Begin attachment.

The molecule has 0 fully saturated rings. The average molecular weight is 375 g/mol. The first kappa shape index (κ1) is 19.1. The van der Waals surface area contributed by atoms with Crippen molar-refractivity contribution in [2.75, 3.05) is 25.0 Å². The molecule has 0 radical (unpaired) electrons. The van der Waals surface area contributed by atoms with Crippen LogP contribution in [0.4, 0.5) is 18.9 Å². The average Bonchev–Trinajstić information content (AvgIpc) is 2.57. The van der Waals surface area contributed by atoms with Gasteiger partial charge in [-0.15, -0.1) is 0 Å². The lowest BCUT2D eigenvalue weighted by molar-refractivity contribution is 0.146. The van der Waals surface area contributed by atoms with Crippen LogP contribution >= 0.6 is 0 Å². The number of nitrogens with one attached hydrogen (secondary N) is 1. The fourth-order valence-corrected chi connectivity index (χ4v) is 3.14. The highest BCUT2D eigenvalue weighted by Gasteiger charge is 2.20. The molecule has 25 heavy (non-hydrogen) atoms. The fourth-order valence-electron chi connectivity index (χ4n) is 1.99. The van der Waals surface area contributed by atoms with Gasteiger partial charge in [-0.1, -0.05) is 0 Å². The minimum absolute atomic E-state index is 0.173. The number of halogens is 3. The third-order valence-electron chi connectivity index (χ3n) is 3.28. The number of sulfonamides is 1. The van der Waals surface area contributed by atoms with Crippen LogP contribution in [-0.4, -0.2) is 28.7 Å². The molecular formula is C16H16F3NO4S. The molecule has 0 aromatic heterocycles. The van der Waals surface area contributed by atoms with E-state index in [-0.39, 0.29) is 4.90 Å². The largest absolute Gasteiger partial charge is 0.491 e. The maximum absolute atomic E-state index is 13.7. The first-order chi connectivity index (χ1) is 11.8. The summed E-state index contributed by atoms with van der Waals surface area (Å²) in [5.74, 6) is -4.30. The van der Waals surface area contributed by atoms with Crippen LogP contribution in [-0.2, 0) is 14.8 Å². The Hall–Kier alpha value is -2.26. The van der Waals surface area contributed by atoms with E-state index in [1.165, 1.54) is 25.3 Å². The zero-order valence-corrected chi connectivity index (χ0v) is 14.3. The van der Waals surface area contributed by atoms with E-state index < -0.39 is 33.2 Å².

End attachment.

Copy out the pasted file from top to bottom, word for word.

The molecule has 0 fully saturated rings. The average molecular weight is 375 g/mol. The first kappa shape index (κ1) is 19.1. The van der Waals surface area contributed by atoms with Crippen molar-refractivity contribution in [2.75, 3.05) is 25.0 Å². The molecule has 0 radical (unpaired) electrons. The van der Waals surface area contributed by atoms with Crippen LogP contribution in [0.4, 0.5) is 18.9 Å². The average Bonchev–Trinajstić information content (AvgIpc) is 2.57. The van der Waals surface area contributed by atoms with Gasteiger partial charge in [-0.15, -0.1) is 0 Å². The lowest BCUT2D eigenvalue weighted by molar-refractivity contribution is 0.146. The van der Waals surface area contributed by atoms with Crippen LogP contribution >= 0.6 is 0 Å². The number of nitrogens with one attached hydrogen (secondary N) is 1. The fourth-order valence-corrected chi connectivity index (χ4v) is 3.14. The highest BCUT2D eigenvalue weighted by Gasteiger charge is 2.20. The molecule has 25 heavy (non-hydrogen) atoms. The fourth-order valence-electron chi connectivity index (χ4n) is 1.99. The van der Waals surface area contributed by atoms with Gasteiger partial charge in [-0.1, -0.05) is 0 Å². The minimum absolute atomic E-state index is 0.173. The number of halogens is 3. The third-order valence-electron chi connectivity index (χ3n) is 3.28. The number of sulfonamides is 1. The van der Waals surface area contributed by atoms with Crippen LogP contribution in [-0.4, -0.2) is 28.7 Å². The molecular formula is C16H16F3NO4S. The molecule has 0 aromatic heterocycles. The van der Waals surface area contributed by atoms with E-state index in [-0.39, 0.29) is 4.90 Å². The largest absolute Gasteiger partial charge is 0.491 e. The maximum absolute atomic E-state index is 13.7. The first-order chi connectivity index (χ1) is 11.8. The summed E-state index contributed by atoms with van der Waals surface area (Å²) in [5.74, 6) is -4.30. The van der Waals surface area contributed by atoms with Crippen LogP contribution in [-0.2, 0) is 14.8 Å². The Hall–Kier alpha value is -2.26. The van der Waals surface area contributed by atoms with E-state index in [1.165, 1.54) is 25.3 Å². The zero-order valence-corrected chi connectivity index (χ0v) is 14.3. The van der Waals surface area contributed by atoms with E-state index < -0.39 is 33.2 Å².